Since Darwin, others have formed different ideas. For example Gould suggests there is a trend to progress towards increasing complexity but only because when life first evolved it was very simple; it only had one direction to go. Richard Dawkins on the other hand, suggests there is progress towards increasing adaptedness to fill an environment. Others, like John Maynard Smith, view the progress of life in a number of major transitions during which there has been a division of labour; for example during the transition between prokaryotes and eukaryotes two previously independent uni-cellular species came together, one becoming an early mitochondria, and divided up their jobs. Another example is the evolution of multicellularity, when previously independent cells divided their jobs so could become more complex; another is the evolution of society when individuals became specialised and dependent on one another.
Popper & The Philosophy Of Science
What about science itself? How do we understand the scientific process? The unlikely marriage of Darwin’s theory of evolution by natural selection with aspects of the theory of knowledge, produced a fresh perspective in the philosophy of science, one that has revolutionised that field of philosophy entirely.
Let us begin by rewinding to the 70’s: Karl Popper, a figure as prominent in the philosophy of science as Darwin is in biology. Let's turn our attention to All Life is Problem Solving – a seminal series of essays. It was here that Popper tackled a curious problem: of the progress of scientific knowledge. If the truth content of our theories in science, even the best of them, cannot be verified by scientific testing but can only be falsified, how then is it that as science “grows”, knowledge appears to grow in conjunction? By falsifying theories, surely we reduce the level of knowledge each time we try to advance a scientific theory?
According to Popper, the evolution of theory because of the selective pressure of error elimination (in other words, the scientific method) was what reflected progress – however, that being toward more and more interesting problems. This interplay, Popper believed, between conjecture and refutation is key to the advancing of scientific knowledge. Their parallels to the interplay between genetic variation and natural selection are almost too obvious to point out.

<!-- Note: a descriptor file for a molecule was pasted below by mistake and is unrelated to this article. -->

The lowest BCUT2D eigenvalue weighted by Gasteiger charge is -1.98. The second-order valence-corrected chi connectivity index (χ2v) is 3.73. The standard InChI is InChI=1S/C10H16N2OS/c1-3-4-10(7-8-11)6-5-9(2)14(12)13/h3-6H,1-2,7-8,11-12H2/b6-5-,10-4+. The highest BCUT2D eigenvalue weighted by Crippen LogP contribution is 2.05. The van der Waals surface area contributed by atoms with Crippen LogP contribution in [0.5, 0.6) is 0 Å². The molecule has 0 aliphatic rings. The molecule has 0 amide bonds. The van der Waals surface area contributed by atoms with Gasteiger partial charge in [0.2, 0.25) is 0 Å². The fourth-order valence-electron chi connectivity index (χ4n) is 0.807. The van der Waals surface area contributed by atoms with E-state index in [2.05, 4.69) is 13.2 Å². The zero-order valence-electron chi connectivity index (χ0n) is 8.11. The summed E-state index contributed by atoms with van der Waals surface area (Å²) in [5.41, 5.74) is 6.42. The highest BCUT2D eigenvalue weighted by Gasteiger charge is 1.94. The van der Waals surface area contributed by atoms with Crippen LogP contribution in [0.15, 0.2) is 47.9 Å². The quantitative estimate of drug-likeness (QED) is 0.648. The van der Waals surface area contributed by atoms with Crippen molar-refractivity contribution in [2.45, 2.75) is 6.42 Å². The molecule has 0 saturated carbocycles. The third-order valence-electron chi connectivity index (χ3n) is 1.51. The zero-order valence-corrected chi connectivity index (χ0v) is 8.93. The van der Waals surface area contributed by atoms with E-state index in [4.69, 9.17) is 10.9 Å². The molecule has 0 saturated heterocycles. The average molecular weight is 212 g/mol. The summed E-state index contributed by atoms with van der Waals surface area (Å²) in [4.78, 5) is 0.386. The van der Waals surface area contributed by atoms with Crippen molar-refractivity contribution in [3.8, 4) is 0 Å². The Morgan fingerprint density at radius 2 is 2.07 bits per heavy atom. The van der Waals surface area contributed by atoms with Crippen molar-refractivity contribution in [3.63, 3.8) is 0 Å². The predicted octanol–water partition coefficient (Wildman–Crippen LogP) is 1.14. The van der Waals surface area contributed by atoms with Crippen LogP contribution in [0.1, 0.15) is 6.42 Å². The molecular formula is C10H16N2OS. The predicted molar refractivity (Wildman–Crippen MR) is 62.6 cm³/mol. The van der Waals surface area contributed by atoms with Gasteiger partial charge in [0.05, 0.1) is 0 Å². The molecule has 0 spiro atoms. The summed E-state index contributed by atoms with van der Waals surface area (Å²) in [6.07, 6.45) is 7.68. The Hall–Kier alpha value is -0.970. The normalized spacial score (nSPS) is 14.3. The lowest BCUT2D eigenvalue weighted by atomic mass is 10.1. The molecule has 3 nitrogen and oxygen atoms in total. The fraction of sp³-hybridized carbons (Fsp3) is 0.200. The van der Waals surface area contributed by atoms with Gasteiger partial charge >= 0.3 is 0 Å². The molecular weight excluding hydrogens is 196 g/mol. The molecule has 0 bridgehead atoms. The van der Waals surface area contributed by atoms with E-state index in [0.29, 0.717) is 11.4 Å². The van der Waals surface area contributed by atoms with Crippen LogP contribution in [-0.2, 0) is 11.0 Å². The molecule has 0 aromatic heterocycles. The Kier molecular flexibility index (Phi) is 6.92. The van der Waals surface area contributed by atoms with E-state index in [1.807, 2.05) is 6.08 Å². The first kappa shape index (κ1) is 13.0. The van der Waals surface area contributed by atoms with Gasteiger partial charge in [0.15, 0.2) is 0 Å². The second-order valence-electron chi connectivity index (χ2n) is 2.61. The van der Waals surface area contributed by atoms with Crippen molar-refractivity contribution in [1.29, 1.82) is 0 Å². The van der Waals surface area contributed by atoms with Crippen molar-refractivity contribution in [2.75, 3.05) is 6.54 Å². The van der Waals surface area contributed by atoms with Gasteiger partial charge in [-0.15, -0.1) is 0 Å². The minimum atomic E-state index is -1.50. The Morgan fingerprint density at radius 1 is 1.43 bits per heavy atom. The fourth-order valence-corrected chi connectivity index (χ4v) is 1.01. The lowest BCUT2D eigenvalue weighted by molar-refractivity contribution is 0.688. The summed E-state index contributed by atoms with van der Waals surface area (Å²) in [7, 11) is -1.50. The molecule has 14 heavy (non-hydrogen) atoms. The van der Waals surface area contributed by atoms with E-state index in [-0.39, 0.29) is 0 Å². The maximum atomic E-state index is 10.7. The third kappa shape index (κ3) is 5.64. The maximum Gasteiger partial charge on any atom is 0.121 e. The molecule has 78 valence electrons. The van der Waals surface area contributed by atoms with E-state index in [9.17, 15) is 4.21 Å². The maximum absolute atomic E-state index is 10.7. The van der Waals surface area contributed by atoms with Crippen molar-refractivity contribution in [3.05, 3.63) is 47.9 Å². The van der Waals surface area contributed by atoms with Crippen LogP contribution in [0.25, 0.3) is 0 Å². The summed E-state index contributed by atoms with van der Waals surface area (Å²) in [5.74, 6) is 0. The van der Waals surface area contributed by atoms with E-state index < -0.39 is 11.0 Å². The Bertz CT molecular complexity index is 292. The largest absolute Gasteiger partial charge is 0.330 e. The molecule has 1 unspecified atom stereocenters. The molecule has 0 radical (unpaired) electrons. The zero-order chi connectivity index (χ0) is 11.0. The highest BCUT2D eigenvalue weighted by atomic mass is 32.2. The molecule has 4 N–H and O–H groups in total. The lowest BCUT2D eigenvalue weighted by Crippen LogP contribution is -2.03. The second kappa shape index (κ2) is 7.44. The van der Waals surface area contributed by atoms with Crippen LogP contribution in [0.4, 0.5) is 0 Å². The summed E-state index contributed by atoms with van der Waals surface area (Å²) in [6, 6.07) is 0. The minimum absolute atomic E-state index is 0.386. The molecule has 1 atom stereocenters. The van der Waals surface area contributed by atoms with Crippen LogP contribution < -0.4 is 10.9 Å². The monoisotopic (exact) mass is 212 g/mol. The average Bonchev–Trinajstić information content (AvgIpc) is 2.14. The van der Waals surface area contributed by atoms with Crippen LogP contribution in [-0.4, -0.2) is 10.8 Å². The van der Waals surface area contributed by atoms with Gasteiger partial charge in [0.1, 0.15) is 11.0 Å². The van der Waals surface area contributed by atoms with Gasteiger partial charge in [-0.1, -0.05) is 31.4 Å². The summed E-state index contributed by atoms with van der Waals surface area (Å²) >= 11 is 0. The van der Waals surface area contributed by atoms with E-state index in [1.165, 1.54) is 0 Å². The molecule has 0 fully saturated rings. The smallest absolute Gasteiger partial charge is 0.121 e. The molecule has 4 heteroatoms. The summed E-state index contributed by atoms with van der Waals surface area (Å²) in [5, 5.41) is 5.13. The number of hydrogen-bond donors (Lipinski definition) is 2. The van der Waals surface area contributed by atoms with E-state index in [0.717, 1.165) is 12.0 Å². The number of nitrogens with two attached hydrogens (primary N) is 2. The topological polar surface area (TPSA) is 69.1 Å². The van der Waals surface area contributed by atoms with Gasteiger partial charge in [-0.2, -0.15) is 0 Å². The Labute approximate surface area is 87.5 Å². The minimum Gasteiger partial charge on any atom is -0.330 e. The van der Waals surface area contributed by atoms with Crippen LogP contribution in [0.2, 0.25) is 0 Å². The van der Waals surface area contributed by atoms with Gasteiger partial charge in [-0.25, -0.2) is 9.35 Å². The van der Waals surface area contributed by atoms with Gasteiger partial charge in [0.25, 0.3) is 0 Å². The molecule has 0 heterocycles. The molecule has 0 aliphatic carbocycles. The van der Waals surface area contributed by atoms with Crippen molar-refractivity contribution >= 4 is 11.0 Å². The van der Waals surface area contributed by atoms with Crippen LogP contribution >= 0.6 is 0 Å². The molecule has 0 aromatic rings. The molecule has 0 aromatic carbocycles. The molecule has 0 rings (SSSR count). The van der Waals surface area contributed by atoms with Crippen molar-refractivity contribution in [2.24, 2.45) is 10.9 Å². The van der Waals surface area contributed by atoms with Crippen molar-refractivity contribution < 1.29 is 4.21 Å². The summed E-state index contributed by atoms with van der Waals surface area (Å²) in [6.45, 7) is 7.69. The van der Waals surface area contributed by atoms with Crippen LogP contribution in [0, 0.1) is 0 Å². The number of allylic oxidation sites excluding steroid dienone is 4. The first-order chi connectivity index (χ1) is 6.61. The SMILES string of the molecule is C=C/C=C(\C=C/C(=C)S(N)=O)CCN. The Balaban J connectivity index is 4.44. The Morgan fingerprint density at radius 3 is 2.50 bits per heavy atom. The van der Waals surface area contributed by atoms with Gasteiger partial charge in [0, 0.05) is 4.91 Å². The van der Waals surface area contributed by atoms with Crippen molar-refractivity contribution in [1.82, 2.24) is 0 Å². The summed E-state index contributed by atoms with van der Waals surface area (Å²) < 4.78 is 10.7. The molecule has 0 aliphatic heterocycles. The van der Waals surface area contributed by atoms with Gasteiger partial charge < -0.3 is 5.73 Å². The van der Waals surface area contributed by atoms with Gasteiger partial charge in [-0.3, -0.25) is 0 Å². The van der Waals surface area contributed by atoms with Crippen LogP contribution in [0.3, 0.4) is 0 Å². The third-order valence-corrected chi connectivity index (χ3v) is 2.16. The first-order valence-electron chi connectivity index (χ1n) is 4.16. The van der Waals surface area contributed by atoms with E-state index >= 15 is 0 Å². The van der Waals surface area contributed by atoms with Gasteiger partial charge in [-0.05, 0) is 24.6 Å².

While it is true that Popper’s view is not held by everyone, there is no doubt that it was evolutionary theory, thanks to Darwin, that triggered a fresh debate. It is clear that the rapid development of Popper’s ideas regarding the advancement of scientific knowledge, and subsequently the rapid rise of Popper’s fame, owed a huge debt to Charles Darwin and his greatest work – this not denied by Popper.
Darwin has also had further impacts on how philosophers approach their work. Darwin was both a theorist and a practical scientist; he allowed the collection of facts and the testing of ideas to drive his thinking. Inspired by this approach a new branch of philosophy has emerged called Naturalism which states that philosophy should not contradict good science, or that science can solve philosophical problems. Others are less rigid, suggesting evolutionary science can provide tools for thinking, inspiration and analogy as well as direct answers. In any case, Darwin’s work has had a major impact on philosophy.
Cambridge University has many excellent philosophers of science, some of whom, like Tim Lewens specialise on the philosophy of biology and Darwin's contribution to philosopy
Written by Tyler Hung & Stephen Montgomery
References & Further Reading
by Tim Lewens, Routledge: 2007
Life's Grandeur: The Spread Of Excellence From Plato To Darwin
by Stephen Jay Gould, J. Cape: 1996
Life's Solution: Inevitable Humans in a Lonely Universe
by Simon Conway Morris, CUP: 2004
Wonderful Life: Burgess Shale and the Nature of History
by Stephen Jay Gould, Penguin: 1991